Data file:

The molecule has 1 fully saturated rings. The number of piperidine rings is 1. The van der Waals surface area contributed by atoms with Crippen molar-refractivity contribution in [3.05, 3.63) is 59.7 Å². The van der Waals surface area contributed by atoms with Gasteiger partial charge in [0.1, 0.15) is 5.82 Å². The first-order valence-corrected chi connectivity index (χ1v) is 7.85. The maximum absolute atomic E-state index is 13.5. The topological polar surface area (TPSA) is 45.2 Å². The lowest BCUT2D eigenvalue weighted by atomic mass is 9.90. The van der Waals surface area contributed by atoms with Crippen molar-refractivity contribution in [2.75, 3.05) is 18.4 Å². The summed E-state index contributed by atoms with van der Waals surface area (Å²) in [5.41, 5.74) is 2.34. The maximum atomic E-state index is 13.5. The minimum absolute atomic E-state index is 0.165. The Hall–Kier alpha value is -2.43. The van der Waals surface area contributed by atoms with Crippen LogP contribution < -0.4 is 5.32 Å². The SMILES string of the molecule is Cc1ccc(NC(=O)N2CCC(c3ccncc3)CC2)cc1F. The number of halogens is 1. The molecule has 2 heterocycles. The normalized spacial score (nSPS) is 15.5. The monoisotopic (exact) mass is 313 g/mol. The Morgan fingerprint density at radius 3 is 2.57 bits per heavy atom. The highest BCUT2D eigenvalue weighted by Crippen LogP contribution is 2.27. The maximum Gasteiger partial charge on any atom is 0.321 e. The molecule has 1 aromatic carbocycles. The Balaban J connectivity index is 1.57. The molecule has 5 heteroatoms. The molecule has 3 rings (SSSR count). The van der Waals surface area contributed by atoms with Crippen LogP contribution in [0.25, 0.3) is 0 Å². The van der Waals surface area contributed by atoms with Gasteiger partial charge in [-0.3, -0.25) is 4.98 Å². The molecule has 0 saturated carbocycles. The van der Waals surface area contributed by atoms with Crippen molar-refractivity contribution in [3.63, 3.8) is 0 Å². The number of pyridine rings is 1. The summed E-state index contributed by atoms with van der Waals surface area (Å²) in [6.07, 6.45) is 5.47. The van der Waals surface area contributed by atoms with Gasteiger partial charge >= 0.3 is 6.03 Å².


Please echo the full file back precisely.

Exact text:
The molecule has 1 fully saturated rings. The number of piperidine rings is 1. The van der Waals surface area contributed by atoms with Crippen molar-refractivity contribution in [3.05, 3.63) is 59.7 Å². The van der Waals surface area contributed by atoms with Gasteiger partial charge in [0.1, 0.15) is 5.82 Å². The first-order valence-corrected chi connectivity index (χ1v) is 7.85. The maximum absolute atomic E-state index is 13.5. The topological polar surface area (TPSA) is 45.2 Å². The lowest BCUT2D eigenvalue weighted by atomic mass is 9.90. The van der Waals surface area contributed by atoms with Crippen molar-refractivity contribution in [2.75, 3.05) is 18.4 Å². The summed E-state index contributed by atoms with van der Waals surface area (Å²) in [5.41, 5.74) is 2.34. The maximum atomic E-state index is 13.5. The minimum absolute atomic E-state index is 0.165. The Hall–Kier alpha value is -2.43. The van der Waals surface area contributed by atoms with Crippen LogP contribution < -0.4 is 5.32 Å². The SMILES string of the molecule is Cc1ccc(NC(=O)N2CCC(c3ccncc3)CC2)cc1F. The number of halogens is 1. The molecule has 2 heterocycles. The normalized spacial score (nSPS) is 15.5. The monoisotopic (exact) mass is 313 g/mol. The Morgan fingerprint density at radius 3 is 2.57 bits per heavy atom. The highest BCUT2D eigenvalue weighted by Crippen LogP contribution is 2.27. The maximum Gasteiger partial charge on any atom is 0.321 e. The molecule has 1 aromatic carbocycles. The Balaban J connectivity index is 1.57. The molecule has 5 heteroatoms. The molecule has 3 rings (SSSR count). The van der Waals surface area contributed by atoms with Crippen LogP contribution in [0.25, 0.3) is 0 Å². The van der Waals surface area contributed by atoms with Gasteiger partial charge in [-0.3, -0.25) is 4.98 Å². The molecule has 0 saturated carbocycles. The van der Waals surface area contributed by atoms with Crippen molar-refractivity contribution in [3.63, 3.8) is 0 Å². The number of pyridine rings is 1. The summed E-state index contributed by atoms with van der Waals surface area (Å²) in [6.07, 6.45) is 5.47. The van der Waals surface area contributed by atoms with Gasteiger partial charge >= 0.3 is 6.03 Å².